Amanda Mazzillo: Sherlock Jr. is a remarkable film, which captures the medium of cinema in unique and passionate ways, while maintaining a truth in its characters. A film so enriched in the history of cinema deserves a restoration which shows just how beautiful cinema can be when presented in the best way possible. While watching this restoration, I was blown away by how clean and crisp it is in every frame. I have seen far too many very poor transfers of silent films, ones where the color is too high on contrast and almost too blurry to focus, so seeing Sherlock Jr. presented in a way that looks just as clean and clear as any modern blu-ray made me more appreciative of restorations, as well as making my excitement for future releases that much stronger.

This restoration brought my attention towards the use of close-up shots and inserts, in addition to inter-titles, in Buster Keaton’s work. I absolutely loved seeing these inserts of pieces of paper, signs, and much more, in a quality which makes every word pop against any background, no matter the shade. Sherlock Jr. is a film which explores cinema, and the beauty of projection, losing yourself in the world of a film on screen. This makes the new restoration from Cohen Film Collection feel that much more special.

Sherlock Jr. explores cinema in an especially memorable scene where Buster Keaton flickers across a multitude of different films within the screen of a theater, before landing on the one where most of the film takes place. This scene is beautiful, and touches on the beauty found within different types of films.


Trailer
posted by Carillon (2 comments total) 2 users marked this as a favorite
 
This was a lot of fun generally! The dollar gag with the trash was funny, ending up with less than he started. I was also pretty blown away by the scene that I think everyone talks about, with the quick flip flip flip between the ocean, snow etc. The pool shooting scenes were fun but a lot the mystery didn't make much sense. Which is likely intended, but still.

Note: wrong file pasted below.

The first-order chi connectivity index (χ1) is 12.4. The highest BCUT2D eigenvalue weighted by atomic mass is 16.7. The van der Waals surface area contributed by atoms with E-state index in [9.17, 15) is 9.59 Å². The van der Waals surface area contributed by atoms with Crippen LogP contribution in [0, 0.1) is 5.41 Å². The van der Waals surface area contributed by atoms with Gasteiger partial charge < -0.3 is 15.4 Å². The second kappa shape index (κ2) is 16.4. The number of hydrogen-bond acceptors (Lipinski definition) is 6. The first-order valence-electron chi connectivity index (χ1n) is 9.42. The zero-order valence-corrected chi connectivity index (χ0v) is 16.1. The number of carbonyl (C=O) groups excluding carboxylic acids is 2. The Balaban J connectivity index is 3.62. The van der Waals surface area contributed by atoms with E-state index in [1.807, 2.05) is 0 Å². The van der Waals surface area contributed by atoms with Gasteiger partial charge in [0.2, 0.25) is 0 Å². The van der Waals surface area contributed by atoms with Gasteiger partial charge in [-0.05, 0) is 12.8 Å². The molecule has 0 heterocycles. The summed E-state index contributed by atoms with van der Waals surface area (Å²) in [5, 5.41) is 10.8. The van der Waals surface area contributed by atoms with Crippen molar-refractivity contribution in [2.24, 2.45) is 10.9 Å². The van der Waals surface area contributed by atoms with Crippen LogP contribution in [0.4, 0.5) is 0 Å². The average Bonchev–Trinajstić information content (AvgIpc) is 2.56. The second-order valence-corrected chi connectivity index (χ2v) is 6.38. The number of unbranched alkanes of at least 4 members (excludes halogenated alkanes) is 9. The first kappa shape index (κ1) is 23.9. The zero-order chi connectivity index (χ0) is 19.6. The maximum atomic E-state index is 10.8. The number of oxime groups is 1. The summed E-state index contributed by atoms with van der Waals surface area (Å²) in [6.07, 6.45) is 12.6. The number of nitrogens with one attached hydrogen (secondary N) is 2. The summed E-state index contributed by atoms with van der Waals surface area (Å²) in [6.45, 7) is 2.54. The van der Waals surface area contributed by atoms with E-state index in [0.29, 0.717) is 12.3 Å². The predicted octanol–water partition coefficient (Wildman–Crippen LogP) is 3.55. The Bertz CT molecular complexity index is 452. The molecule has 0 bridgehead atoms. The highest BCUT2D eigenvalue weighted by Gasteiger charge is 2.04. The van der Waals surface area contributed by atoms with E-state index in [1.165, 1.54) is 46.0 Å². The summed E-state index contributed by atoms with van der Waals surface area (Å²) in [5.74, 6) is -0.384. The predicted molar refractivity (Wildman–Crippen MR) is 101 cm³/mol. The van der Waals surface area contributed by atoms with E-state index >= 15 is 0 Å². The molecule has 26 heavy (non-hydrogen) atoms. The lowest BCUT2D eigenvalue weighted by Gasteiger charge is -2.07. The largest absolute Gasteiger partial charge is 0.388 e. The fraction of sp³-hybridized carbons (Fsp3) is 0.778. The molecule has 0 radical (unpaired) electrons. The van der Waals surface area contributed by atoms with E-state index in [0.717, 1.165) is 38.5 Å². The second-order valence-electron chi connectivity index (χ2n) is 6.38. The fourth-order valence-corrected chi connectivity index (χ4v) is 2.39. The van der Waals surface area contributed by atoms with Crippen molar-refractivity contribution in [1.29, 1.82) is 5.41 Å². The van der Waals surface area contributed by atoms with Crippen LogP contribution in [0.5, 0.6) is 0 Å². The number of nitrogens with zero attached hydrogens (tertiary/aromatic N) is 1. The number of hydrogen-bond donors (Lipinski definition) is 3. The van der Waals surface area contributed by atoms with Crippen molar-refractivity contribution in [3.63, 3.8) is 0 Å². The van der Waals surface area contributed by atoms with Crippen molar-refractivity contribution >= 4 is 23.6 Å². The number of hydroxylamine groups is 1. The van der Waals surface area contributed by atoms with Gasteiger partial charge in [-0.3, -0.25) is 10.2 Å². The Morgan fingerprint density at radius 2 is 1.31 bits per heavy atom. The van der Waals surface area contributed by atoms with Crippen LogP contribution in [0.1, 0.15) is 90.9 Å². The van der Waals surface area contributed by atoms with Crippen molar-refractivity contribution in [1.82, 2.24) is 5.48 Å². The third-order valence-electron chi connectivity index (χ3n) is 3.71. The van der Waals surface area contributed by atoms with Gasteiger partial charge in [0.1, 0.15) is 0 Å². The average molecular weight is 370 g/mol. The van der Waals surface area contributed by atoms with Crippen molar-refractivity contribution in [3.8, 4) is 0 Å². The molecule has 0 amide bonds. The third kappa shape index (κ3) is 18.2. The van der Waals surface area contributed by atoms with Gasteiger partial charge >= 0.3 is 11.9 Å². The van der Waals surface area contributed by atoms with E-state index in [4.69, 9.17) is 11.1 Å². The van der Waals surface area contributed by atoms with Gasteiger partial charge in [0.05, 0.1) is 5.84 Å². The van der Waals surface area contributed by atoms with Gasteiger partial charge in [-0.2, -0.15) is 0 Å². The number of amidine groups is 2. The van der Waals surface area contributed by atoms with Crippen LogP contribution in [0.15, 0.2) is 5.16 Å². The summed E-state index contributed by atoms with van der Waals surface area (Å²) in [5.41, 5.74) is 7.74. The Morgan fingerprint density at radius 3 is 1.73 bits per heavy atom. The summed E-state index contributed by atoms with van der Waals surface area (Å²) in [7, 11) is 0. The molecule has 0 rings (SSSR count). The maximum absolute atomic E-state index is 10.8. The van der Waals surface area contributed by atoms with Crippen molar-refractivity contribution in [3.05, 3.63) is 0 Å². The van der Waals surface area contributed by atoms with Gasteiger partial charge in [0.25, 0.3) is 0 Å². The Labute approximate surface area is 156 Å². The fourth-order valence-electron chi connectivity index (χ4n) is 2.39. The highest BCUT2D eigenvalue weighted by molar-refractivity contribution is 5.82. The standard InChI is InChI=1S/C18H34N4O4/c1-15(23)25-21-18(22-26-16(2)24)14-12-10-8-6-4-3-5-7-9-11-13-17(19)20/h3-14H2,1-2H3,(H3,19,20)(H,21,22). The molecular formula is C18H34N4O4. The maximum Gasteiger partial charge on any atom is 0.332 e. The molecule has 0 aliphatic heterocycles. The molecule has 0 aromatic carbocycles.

posted by Carillon at 5:50 PM on May 21


Now THIS is MORE like it.

I heard that Keaton used a surveyor to get the flip-flip-flip scenes lined up right; think about how hard that must have been to line everything up.

The thing that blew everyone away at the time was the bit where he jumped into the briefcase; in an interview he said that other cameramen were coming to see the film a few times a week to figure out how the hell he did it.

He also legit broke his neck when he was filming the scene with the waterspout in the trainyard - when he rode it down, the force of the water slammed him against the tracks, and during one take he landed face-up with his neck slamming against the steel part of the track. They stopped filming for the day, of course, and Buster insisted on going back to work the next day to stay on schedule He had bad headaches over the course of the next couple weeks but kept going, and the headaches went away eventually and he thought all was well. It wasn't until a decade later when a doctor found a weird patch in the bones in his neck and asked him about it. "Usually we only see this when there's been a broken bone...."
posted by EmpressCallipygos at 7:21 PM on May 21